Editor’s note:This is the final story in an Atlanta Journal-Constitution series on the 25th anniversary of the Braves' World Series-winning season of 1995. Each story in the project is listed at the end of this story. Today’s installment focuses on David Justice and his memories from Game 6 of the World Series - and the events on the day of the game.
It’s been 25 years since David Justice scalded a Jim Poole fastball to right field, driving in the only run in the 1-0 World Series clincher, turning jeers to cheers from some 50,000 fans at Atlanta Fulton-County Stadium.
Justice is 54 now, but to him, the moment is still crystal clear.
“Not only can I see the pitch, I can still feel the swing,” he said on a recent afternoon, while driving his 18-year-old son DJ home from a workout. DJ committed to play football at UCLA in 2021. “I knew it wasn’t going to be a 500-foot home run, but I knew I got him as soon as I hit it.”
Justice’s big night – along with Tom Glavine’s eight shutout innings and Mark Wohlers' save – brought the Braves two things few might have thought possible: a frenzied fan base and a World Series championship.
The Braves managed only one title during their run of 14 consecutive postseason berths. Playing in their third World Series in five years in 1995 seemed to have their fans desensitized, in both demeanor and decibel level. But on Oct. 28, the atmosphere at Atlanta Fulton-County Stadium was electric.
“Our fans were on fire that night,” Justice said. “Yep, you’re damn right. I lit a match underneath their (expletive).”
Not that he meant to, exactly. Braves fans were collateral damage in a rant that Justice had initially aimed at Indians pitcher Orel Hershiser.
The Braves were coming home with a 3-2 lead and could clinch the series by winning one of two games in Atlanta. But Hershiser had just outpitched Greg Maddux in Game 5 in front of a packed and loud Jacobs Field in Cleveland to claim some momentum.
On a rainy workout day between Games 5 and 6, a reporter approached Justice at his locker and relayed some comments the Indians ace had made afterward: “I think the pressure is on the Braves because they have something to lose,” Hershiser had said. “… and they’ve lost the last two World Series they’ve participated in. Atlanta fans are probably wondering what’s going on.”
Justice was livid.
“I don’t even like pitchers to begin with,” he said recently, recalling the exchange. “So I’m thinking, ‘OK so he’s just trying to put the pressure on us.’ … I said, tell ‘Orel Hershiser, (expletive). And if he wants some, come get some.’”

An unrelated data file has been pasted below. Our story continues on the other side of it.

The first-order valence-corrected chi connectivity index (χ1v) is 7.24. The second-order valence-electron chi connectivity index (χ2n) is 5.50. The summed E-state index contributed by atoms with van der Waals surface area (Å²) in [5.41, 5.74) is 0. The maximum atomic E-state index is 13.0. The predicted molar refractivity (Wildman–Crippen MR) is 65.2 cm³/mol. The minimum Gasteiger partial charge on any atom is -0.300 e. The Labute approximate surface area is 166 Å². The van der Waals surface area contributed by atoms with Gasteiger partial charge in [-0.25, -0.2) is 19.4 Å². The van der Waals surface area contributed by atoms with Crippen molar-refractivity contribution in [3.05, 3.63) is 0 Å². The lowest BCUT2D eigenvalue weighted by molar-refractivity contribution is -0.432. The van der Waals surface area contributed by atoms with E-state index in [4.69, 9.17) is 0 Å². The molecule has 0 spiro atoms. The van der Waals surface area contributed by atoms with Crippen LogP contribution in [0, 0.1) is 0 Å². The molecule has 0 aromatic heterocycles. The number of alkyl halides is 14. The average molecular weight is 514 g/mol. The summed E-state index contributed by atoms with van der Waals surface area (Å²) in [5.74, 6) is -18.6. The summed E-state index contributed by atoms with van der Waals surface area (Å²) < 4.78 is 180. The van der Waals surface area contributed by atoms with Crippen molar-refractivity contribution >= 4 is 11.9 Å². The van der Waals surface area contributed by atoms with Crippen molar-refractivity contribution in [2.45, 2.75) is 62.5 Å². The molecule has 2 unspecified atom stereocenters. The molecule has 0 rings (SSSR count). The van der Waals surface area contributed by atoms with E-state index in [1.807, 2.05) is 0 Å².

Justice didn’t mind sticking his neck out if it meant taking pressure off his teammates, especially rookies such as Chipper Jones and relievers Brad Clontz and Pedro Borbon.
Reporters then told him that Indians shortstop Omar Vizquel had said, “They know they can’t win a World Series. They already lost twice. When you have that on your mind, it’s tough to get out.”
“Who the heck is Omar Vizquel?” Justice said.
By the time Atlanta Journal-Constitution beat writer I.J. Rosenberg approached Justice’s locker, noticing from across the clubhouse how angry Justice seemed, he was in full tirade. Justice took on Hershiser, then Vizquel and then Braves fans.
In the heat of the moment, Justice wasn’t exactly sure how he made that transition. With years of perspective, though, he realizes it’s probably because Hershiser was right.
“There was pressure,” Justice said. "We cannot lose another World Series. We’ve already lost two. They’re already starting to call us the Buffalo Bills of baseball. ... We cannot go to Game 7. I’ve already been to too many Game 7s; they didn’t turn out OK. In ’91 Game 7 did not turn out good. We’ve got to win. ...
“That type of pressure I’m already feeling prompted me to make the comments I made, like ‘If we lose the World Series, they’ll probably burn our houses down.’ I don’t mean that seriously. I meant that figuratively. Our fans are not going to be OK with us losing another World Series.”
Rosenberg’s tape recorder was going, and Justice was just getting warmed up.
“What happens if we don’t win? When’s the parade then?” he said. “They’ll run us out of Atlanta."
And this: “If we get down 1-0 tonight, they will probably boo us out of the stadium. You have to do something great to get them out of their seats. Shoot, up in Cleveland, they were down three runs in the ninth inning, and they were still on their feet.”
When the diatribe was over, Rosenberg went into the tunnel outside the Braves clubhouse – not waiting for an elevator ride to the press box - and called his boss. He had to wait out multiple conversations between sports editors and the editor of the paper before he got the green light.
“(The sports editor) was very concerned about coming out with this type of story on the eve of possibly a world championship,” said Rosenberg, now president of sports media and marketing company, Score Atlanta. “But they went with it. ... I was proud of the paper. We stood our ground. I had taped the conversation. It was verbatim. We went with it. That was the talk.”
Justice had anticipated “Justice vs. Hershiser” headlines. What he woke up to was: “Justice takes a rip at Braves fans” across the top of the AJC sports front.
Justice had made plenty of headlines over the years whether it was over a contract dispute, controversial comments he made about racism in baseball, or his marriage to actress Halle Berry. This one immediately put a knot in his stomach.
“I got the weight of the world now on my shoulders,” Justice recalls feeling. “And now I got to go stand in the fire. This is Game 6. I got my home crowd booing me? In my home stadium?”
He couldn’t eat. He didn’t feel like talking to anybody.
“I’m an only child,” Justice said. “When you’re an only child, a lot of times it’s on you. I’ve got to maintain myself.”
Teammates noticed a quiet focus when Justice got to the ballpark.
“He was normally the guy that was all smiles and giggles and jokes and ripping on the young guys,” Chipper Jones said. “He was very stoic. You could tell he was hurt and concerned and didn’t want to be going through it.”